Page 2 of 3 FirstFirst 123 LastLast
Results 11 to 20 of 30

Thread: Minneapolis 2040 to end Single Family Home Zoning

  1. #11
    Senior Member jp1's Avatar
    Join Date
    Dec 2010
    Location
    San Francisco
    Posts
    4,458
    Overall housing density is a good thing from the perspective of providing infrastructure. It's far easier to put in one big sewer pipe (or pretty much any utility) on one block with 2,000 residents than it is to have to put in many smaller sewer lines to a whole neighborhood of 2,000 people.

    As a lifelong city mouse, personally it sounds like Minneapolis is moving in a direction that appeals to me. If only the weather involved less snow... Perhaps over the next few years the weather will change enough that SO and I'd actually consider it as a retirement location. (historical weather patterns make it a big fat no for me.)

  2. #12
    Senior Member
    Join Date
    Jan 2011
    Location
    Phoenix
    Posts
    2,042
    Alternately, maybe Minneapolis will copy Toronto in building an underground subway/shopping/city area. My daughter can enter this area directly from her apartment without going outside. It’s called “the path”.

    https://en.wikipedia.org/wiki/PATH_(Toronto)

  3. #13
    Senior Member
    Join Date
    Dec 2010
    Location
    beyond the pale
    Posts
    2,738
    I wonder how parking is going to work because more residents = a lot more cars. Otherwise I think it's a positive step towards more affordable housing.

  4. #14
    Senior Member SteveinMN's Avatar
    Join Date
    Mar 2012
    Location
    Saint Paul, Minnesota
    Posts
    5,336
    Quote Originally Posted by Tammy View Post
    Alternately, maybe Minneapolis will copy Toronto in building an underground subway/shopping/city area.
    That will never happen in Rosemary's (or my) lifetime. The costs of acquisition of right of way and construction would be a topic of City Council discussions for decades to come (already been the case for a highway extension and a light-rail spur here).

    In addition, Minneapolis (and, to a lesser extent, Saint Paul) decided (decades ago) to go over ground with an extensive network of skyway bridges between buildings, typically connecting second floors. Human traffic only (no motors), but a fair amount of shopping and, for the braver building owners, benches and amenities like fountains and art galleries.
    Success is to be measured not so much by the position that one has reached in life as by the obstacles which he has overcome. - Booker T. Washington

  5. #15
    Senior Member
    Join Date
    Aug 2016
    Posts
    2,644
    I know I would love Minneapolis. I have never been there, but lived 35 years in the Midwest and heard such wonderful things. Now we are in a Northern Michigan climate/snow built, I think I could handle it. JP1, you can adapt.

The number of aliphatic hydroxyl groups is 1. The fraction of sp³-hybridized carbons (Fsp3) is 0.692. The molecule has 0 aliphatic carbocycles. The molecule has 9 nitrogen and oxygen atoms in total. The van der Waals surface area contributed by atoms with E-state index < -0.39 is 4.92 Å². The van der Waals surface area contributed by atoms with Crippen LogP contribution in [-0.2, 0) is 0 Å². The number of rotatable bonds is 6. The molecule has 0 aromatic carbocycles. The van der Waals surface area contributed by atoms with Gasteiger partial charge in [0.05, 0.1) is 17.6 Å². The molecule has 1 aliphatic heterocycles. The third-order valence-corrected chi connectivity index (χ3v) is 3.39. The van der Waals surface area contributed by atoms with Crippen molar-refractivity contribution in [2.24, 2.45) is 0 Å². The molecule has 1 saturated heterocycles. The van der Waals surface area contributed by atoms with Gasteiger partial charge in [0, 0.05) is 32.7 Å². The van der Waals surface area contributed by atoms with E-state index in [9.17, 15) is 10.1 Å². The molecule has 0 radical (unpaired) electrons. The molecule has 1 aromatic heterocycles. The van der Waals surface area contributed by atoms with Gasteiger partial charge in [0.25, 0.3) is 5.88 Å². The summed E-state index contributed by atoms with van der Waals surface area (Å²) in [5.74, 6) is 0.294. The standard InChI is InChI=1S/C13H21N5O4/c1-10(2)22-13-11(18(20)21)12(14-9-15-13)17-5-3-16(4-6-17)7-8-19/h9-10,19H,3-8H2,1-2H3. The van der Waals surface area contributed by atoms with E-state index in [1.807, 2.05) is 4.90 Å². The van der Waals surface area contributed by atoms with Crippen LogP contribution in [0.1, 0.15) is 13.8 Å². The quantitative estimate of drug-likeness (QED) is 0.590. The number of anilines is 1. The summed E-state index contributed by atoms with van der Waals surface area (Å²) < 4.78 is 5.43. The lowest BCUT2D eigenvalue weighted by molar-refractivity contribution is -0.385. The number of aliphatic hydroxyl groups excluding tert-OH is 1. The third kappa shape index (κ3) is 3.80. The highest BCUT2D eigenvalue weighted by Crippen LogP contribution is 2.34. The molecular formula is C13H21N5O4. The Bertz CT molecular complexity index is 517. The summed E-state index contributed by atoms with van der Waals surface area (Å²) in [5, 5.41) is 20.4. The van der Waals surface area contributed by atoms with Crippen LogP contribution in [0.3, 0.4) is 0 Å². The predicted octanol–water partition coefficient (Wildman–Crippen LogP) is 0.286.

6. #16
    Senior Member iris lilies's Avatar
    Join Date
    Mar 2013
    Posts
    14,134
    Quote Originally Posted by Tybee View Post
    I know I would love Minneapolis. I have never been there, but lived 35 years in the Midwest and heard such wonderful things. Now we are in a Northern Michigan climate/snow built, I think I could handle it. JP1, you can adapt.
    Twin Cities area lovely, boy can they grow some nice hostas and martagon lilies.

    But that winter climate is tough. I will never live north of interstate 80 again.

  7. #17
    Senior Member
    Join Date
    Dec 2013
    Location
    Nevada
    Posts
    7,142
    I love the twin cities also. However, the weather makes Chicago feel like Florida).

  8. #18
    Senior Member jp1's Avatar
    Join Date
    Dec 2010
    Location
    San Francisco
    Posts
    4,458
    Quote Originally Posted by SteveinMN View Post

    In addition, Minneapolis (and, to a lesser extent, Saint Paul) decided (decades ago) to go over ground with an extensive network of skyway bridges between buildings, typically connecting second floors. Human traffic only (no motors), but a fair amount of shopping and, for the braver building owners, benches and amenities like fountains and art galleries.
    Quote Originally Posted by Tybee View Post
    JP1, you can adapt.
    Maybe if I lived in a building connected to others via skybridges it wouldn't be too bad...

  9. #19
    Senior Member
    Join Date
    Dec 2013
    Location
    Nevada
    Posts
    7,142
    I went to graduate school up there. I was sitting in my car warming it up and was so cold I thought for a moment I had forgotten my coat. Nope it was on. It was-40. I bought a special coat to survive winter and I was used to the cold since I lived in Wisconsin at the time.

  10. #20
    Senior Member
    Join Date
    Jan 2011
    Location
    Phoenix
    Posts
    2,042
    Sky bridges are nice. You get to see the sun.

Thread Information

Users Browsing this Thread

There are currently 1 users browsing this thread. (0 members and 1 guests)

Posting Permissions

  • You may not post new threads
  • You may not post replies
  • You may not post attachments
  • You may not edit your posts
  •